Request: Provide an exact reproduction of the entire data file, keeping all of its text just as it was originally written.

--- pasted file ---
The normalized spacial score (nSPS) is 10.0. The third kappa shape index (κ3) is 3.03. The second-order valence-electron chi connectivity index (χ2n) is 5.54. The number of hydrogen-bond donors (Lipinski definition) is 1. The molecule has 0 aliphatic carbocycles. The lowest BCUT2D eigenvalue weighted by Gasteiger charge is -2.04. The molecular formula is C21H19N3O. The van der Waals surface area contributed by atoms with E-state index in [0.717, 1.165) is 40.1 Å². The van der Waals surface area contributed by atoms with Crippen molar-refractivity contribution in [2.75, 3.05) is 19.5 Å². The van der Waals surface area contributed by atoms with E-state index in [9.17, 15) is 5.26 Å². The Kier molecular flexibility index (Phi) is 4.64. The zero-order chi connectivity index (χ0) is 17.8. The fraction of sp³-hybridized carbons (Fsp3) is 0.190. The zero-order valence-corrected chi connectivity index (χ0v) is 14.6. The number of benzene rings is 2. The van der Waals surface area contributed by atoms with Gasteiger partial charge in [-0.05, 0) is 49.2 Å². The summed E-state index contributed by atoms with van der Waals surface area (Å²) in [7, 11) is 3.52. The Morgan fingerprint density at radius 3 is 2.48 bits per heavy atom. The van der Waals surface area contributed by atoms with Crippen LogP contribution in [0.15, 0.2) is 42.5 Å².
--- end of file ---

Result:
The normalized spacial score (nSPS) is 10.0. The third kappa shape index (κ3) is 3.03. The second-order valence-electron chi connectivity index (χ2n) is 5.54. The number of hydrogen-bond donors (Lipinski definition) is 1. The molecule has 0 aliphatic carbocycles. The lowest BCUT2D eigenvalue weighted by Gasteiger charge is -2.04. The molecular formula is C21H19N3O. The van der Waals surface area contributed by atoms with E-state index in [0.717, 1.165) is 40.1 Å². The van der Waals surface area contributed by atoms with Crippen molar-refractivity contribution in [2.75, 3.05) is 19.5 Å². The van der Waals surface area contributed by atoms with E-state index in [9.17, 15) is 5.26 Å². The Kier molecular flexibility index (Phi) is 4.64. The zero-order chi connectivity index (χ0) is 17.8. The fraction of sp³-hybridized carbons (Fsp3) is 0.190. The zero-order valence-corrected chi connectivity index (χ0v) is 14.6. The number of benzene rings is 2. The van der Waals surface area contributed by atoms with Gasteiger partial charge in [-0.05, 0) is 49.2 Å². The summed E-state index contributed by atoms with van der Waals surface area (Å²) in [7, 11) is 3.52. The Morgan fingerprint density at radius 3 is 2.48 bits per heavy atom. The van der Waals surface area contributed by atoms with Crippen LogP contribution in [0.15, 0.2) is 42.5 Å².